There is one key thing to remember: the vote is advisory, not binding. In practical terms, what that means is that it’s up to the government whether and when they invoke Article 50 of the Lisbon Treaty, which is the EU legislation for a country’s exit.

As for predictions: the first item is the economy. One Leaver has said to me that Friday’s complete tanking of the pound (where it hit its lowest against the US dollar in 30 years) was something we’ll recover from. Well, put simply: we won’t. The evidence is already in as I write on Saturday night. There was a bounce back from the early Friday trough and it looked like things might swing back up quickly. However, things have settled and the pound has still firmly lost ground. It’s evened out at about $1.37 to the pound for now. Moody’s (one of three international banks that set countries’ borrowing rates) is suggesting that our credit rating is likely to go down, increasing the cost of national borrowing. And this is all down to uncertainty. An uncertainty that has been prolonged by Cameron resigning. We’ve got 3 months before we even know who’s running the country. After that, we don’t even know if or when the incoming leader of the Conservatives will trigger exit. According to Aticle 50, there is a two year timetable of exit negotiations even after that. And that can still be extended by any given other EU member state putting blocks in the process. And even after that, we won’t have the EU’s international trade deals and will have to renegotiate everything. This could take years – and we will be in an economic depression for that whole period, I have no doubt. No wonder the EU is demanding that we begin negotiations as soon as possible – we’re a big economy and our status will create uncertainty for the entire common market.

Are we leaving? We’re certainly acting like it. There’s an exit committee. Bizarrely, Nigel Farage feels snubbed that he’s not part of it. He’s not an MP and his party has one seat in the Commons. He’s an irrelevance to the process. He may try to throw his weight around the European Parliament, but I’m not convinced he’s got enough political weight to actually throw around. But really the decision rests with the government. And we haven’t technically got one.

Now that Cameron has resigned, a lot of things are up in the air. The Fixed-term Parliaments Act 2011 means that it’s very unlikely that an election will be called. It would need the agreement of two thirds of the Commons. So we’re getting whoever the Conservatives decide as Prime Minister. Clearly, judging by who jumped ship to the Leave campaign around Johnson, Boris is a serious contender with support within the party. But the party don’t necessarily choose the most logical candidate. The Conservatives live in a bubble and only their internal machinations matter. Given that he’s been the policy driver for some years, Osborne could be in a good position to take over the reins. Osborne and Johnson may even make an alliance (although my biggest fear right now is Osborne continuing as Chancellor, so I bloody hope not). The by-elections triggered by the electoral finance investigations (which I believe are ongoing) could leave the Conservatives as a minority government. This could cause legislative floundering for the next three years, and an actual exit from the EU would be defined by that context.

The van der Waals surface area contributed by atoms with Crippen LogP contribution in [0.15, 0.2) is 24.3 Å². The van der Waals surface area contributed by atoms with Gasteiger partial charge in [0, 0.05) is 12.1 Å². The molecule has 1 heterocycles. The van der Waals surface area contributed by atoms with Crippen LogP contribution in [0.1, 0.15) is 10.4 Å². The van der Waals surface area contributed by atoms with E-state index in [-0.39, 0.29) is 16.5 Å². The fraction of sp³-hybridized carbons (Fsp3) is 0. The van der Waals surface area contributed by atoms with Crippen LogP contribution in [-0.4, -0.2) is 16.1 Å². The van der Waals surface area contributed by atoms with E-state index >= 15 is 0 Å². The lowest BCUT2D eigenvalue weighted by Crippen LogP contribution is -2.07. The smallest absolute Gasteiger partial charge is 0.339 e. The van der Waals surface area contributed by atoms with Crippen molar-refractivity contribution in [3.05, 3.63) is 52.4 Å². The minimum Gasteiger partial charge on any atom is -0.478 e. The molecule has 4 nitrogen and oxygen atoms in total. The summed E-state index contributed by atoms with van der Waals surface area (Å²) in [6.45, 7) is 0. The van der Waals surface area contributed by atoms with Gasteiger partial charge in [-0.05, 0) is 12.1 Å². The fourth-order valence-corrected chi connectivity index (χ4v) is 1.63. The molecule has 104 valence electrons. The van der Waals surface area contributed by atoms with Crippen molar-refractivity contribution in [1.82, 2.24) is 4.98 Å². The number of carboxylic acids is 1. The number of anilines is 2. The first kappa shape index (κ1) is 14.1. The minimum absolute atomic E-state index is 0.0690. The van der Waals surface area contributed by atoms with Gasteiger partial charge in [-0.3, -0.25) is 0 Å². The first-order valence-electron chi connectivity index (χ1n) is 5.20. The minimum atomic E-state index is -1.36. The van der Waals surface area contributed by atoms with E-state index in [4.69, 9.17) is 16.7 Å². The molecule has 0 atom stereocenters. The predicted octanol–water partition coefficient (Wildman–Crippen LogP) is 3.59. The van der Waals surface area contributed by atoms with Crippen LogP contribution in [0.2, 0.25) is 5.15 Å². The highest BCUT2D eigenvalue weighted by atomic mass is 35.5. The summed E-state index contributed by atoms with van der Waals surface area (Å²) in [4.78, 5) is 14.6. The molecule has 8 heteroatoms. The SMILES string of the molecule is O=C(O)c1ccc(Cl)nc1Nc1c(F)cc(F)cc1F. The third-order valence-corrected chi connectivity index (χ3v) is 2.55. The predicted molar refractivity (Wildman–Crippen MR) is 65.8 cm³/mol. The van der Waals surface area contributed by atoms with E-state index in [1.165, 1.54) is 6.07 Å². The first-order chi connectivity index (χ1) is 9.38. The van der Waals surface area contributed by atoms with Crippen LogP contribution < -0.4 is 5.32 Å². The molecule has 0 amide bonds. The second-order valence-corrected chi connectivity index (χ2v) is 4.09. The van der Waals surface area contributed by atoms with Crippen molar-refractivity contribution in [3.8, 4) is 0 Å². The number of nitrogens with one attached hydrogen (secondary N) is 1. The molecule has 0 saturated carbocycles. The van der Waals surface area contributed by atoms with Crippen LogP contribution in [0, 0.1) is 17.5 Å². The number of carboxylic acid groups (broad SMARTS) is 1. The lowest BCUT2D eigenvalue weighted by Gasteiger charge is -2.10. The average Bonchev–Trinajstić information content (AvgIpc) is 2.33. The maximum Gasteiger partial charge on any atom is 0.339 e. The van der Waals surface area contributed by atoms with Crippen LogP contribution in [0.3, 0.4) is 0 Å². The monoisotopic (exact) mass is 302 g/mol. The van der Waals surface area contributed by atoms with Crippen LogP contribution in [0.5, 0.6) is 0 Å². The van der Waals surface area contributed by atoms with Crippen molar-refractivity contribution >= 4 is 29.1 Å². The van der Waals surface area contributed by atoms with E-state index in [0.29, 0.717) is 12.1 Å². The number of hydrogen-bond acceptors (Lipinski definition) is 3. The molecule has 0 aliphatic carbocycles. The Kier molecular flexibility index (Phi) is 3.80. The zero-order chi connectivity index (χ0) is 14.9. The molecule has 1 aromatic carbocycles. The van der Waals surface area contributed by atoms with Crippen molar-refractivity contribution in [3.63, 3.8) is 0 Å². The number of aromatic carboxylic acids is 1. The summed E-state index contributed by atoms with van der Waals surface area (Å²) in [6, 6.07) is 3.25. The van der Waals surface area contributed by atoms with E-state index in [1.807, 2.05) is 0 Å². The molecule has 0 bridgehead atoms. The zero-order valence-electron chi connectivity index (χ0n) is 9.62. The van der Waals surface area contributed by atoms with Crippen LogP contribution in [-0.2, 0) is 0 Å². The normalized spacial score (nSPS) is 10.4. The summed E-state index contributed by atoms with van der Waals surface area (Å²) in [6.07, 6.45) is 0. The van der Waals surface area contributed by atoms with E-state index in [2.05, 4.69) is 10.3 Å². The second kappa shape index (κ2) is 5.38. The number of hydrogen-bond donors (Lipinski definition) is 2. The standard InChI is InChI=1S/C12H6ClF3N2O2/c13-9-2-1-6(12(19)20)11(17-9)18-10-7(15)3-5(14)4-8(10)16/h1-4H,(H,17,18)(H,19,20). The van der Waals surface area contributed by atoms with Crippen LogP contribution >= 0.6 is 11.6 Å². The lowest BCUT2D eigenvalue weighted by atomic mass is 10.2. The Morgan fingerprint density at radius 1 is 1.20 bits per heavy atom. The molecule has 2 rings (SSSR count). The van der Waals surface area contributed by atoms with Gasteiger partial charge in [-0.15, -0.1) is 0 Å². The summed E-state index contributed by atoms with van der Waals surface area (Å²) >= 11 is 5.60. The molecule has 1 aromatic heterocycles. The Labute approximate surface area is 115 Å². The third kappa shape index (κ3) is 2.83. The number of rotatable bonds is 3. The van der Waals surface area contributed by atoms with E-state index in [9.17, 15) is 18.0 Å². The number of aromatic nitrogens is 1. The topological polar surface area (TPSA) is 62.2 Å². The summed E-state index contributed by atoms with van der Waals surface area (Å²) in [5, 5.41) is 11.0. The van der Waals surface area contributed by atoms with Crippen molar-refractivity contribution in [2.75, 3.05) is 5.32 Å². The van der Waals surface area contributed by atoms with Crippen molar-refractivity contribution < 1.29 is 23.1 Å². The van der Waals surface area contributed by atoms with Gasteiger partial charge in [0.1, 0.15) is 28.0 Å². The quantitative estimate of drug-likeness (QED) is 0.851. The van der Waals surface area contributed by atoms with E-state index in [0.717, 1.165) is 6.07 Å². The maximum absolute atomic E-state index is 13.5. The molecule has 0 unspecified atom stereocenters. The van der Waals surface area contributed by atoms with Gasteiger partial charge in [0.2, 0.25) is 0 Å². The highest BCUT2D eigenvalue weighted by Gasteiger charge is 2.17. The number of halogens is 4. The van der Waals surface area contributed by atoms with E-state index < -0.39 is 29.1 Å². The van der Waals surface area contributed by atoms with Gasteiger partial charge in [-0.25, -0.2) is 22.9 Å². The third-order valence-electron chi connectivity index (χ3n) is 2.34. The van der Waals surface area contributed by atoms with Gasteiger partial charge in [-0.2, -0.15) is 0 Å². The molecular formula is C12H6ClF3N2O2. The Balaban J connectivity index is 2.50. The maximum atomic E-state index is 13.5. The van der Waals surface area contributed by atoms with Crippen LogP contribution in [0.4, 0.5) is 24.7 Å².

If Johnson does end up as PM, he indicated right at the beginning that his plan in leading the Leave campaign was to try to renegotiate with the EU, then go back to the British public with what’s on offer. He’s a Europhile and always has been, so it’s entirely possible that he’s intending to back out of an actual exit at the eleventh hour. It will be difficult. It will potentially alienate British voters. And it will irk EU leaders that we’ve caused an economic convulsion for nothing.

As for Scotland? That was a close referendum, too. One of the tipping points for them staying in the UK was that they would have to ask to come back in to the EU. Regionally, Scotland voted Remain this time round. The previous question of Scottish independence was framed in terms of a status quo that has now drastically changed. I think a second Scottish referendum is not only inevitable but reasonable. At least it would give them an opportunity to return to the common market. But much depends on further negotiations with a Westminster government that doesn’t currently exist.